The facility has also been working on developing a variety of non-structural marine applications. In one demonstration project, it produced about 1000 sq. ft. of WPC marine decking installed at a U.S. Coast Guard pier as a replacement for pressure-treated wood. The 5/4 in. by 6 in. planks are made of 60% wood, polypropylene and an additives package consisting of lubricants, coupling agents and colorants. The planks are extruded on a Davis-Standard parallel twin-screw Woodtruder. The Woodtruder has a L/D of 28:1 and a mounted single-screw, side-injection extruder. Gardner said the WPC planks have a flexural modulus of 685,000 psi, which makes them stiffer than WPC lumber commonly used in residential decking, but not as stiff as natural wood.

Gardner reports that his R&D facility, which has a mandate to develop proprietary and licensable technology, is also working on commercializing marine retaining walls made from WPC materials. The aim is to develop a product that will offer cost and performance advantages over concrete, steel and solid plastic retaining walls currently in use.

“Compared to a straight plastic wall, a retaining wall made from woodfibre plastic composite materials is cheaper, plus the wood adds stiffness,” says Gardner. The applications are especially challenging because part or most of the wall will be continuously immersed in water. “We have to carefully evaluate how much wood we can put into this, because we have to have good encapsulation.”

NEW MARKETS, NEW THREATS

In the view of John Balatinecz, professor emeritus, University of Toronto, Faculty of Forestry, processors and designers must look beyond the decking and railing market for growth in wood- and natural-fibre plastic composite applications. Balatinecz, filling in for James Morton of Principia Partners (Exton, PA), presented an overview of current and emerging applications for natural- and wood-fibre composites.

Balatinecz observed that WPCs, materials originally developed as an outlet for plastic scrap, have emerged today as highly engineered materials with demonstrated superior performance. He said one of the reasons decking has predominated over other commercialized WPC products is that it is relatively cheap to get into. The most important emerging markets for WPC materials over the next five to 10 years will be windows/doors, roofing, fencing and furniture. According to a report released by Freedonia Group Inc. (Cleveland, OH), U.S. demand for fencing products is growing at an annual rate of nearly 5% and is expected to reach $3.3 billion in 2007. Presently, vinyl fencing is the dominant plastic product, but the report concedes that wood-plastic lumber, especially in styles that imitate wood, will most likely take up an increasing fraction of sales as new products are introduced. Balatinecz said furniture, in particular, is a market with huge, untapped potential for new applications of WPC materials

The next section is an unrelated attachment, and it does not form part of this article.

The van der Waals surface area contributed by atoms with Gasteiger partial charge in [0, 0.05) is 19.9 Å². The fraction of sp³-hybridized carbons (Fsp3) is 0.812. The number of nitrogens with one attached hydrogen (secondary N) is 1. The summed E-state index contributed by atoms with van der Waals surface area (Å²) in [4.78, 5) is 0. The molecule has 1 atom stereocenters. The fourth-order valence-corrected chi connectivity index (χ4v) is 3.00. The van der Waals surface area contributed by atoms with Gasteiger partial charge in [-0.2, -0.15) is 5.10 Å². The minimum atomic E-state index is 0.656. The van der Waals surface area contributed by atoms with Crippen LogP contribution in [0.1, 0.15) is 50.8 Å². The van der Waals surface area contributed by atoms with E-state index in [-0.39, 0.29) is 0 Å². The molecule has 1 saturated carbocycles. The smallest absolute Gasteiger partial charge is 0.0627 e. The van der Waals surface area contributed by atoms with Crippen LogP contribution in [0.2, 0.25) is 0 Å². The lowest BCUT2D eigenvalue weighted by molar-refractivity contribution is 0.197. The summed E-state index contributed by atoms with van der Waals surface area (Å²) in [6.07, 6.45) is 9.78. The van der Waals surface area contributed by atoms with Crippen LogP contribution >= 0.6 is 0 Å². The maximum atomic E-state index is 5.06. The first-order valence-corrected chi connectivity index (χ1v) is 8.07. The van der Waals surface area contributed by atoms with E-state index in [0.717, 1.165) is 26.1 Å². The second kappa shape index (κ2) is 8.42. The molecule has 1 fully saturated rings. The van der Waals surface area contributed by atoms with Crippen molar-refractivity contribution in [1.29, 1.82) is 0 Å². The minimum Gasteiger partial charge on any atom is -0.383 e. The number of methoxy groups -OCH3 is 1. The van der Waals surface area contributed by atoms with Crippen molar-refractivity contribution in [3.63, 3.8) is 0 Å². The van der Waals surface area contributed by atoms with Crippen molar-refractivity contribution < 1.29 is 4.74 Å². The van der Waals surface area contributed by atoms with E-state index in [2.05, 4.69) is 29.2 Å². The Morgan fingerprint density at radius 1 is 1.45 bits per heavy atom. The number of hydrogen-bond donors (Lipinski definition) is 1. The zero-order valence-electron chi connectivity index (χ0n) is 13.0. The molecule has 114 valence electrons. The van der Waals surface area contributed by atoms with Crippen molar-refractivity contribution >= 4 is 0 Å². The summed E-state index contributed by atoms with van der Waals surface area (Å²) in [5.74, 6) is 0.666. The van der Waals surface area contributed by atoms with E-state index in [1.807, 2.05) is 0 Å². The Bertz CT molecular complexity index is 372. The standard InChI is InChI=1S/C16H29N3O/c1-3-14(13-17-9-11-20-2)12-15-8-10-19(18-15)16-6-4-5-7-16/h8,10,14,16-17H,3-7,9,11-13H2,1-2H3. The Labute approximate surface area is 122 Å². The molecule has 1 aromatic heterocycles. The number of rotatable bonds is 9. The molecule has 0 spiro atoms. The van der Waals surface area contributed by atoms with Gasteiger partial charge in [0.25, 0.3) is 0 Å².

“There are many furniture components, such as seat back and arm rails, that are tremendously wasteful to produce from wood. Processors need to talk with furniture manufacturers to see if it would be feasible to make these parts from wood-plastic.”

Demand for
decking has made North American producers leaders in WPC technology, but Europe is leading in producing natural-fibre plastic composites for applications such as automotive parts. Europe also has a better supply of recycled plastic materials.

Balatinecz reminded the audience, with attendees from around the world, that the wood- and natural-fibre plastic composite industry was still in its infancy, with many challenges ahead. Manufacturers and processors can expect to deal with price pressures, renewed competition from alternative materials and product lines, and the need to continuously improve the performance and quality of products made from WPCs.

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Standards crucial for structural WPC

Standards can sometimes be used to exclude new products from the marketplace, Don Bender, professor, Wood Materials & Engineering Lab, Washington State University, told the audience at the 7th International Conference on Woodfiber-Plastic Composites. This can happen when testing and other standards for new products have yet to be developed, making buyers more inclined to use old products for which standards exist.

Bender said three ASTM testing standards for structural wood- and natural-fiber plastic composites are currently in draft form and being balloted for final approval in ASTM committees. One standard relates to test methods for evaluating mechanical and physical properties of WPC products; a second standard establishes design values for WPC products; a final standard establishes performance ratings for WPC deck boards and guard rail systems. In the U.S., the standards apply to civilian, non-military applications only. Final standards are expected to be approved within the next 12 months.

On the Canadian side, the Canadian Construction Materials Centre, a branch of the National Research Council in Ottawa, is working with manufacturers to develop tests to assess whether plastic-based products comply with building code requirements.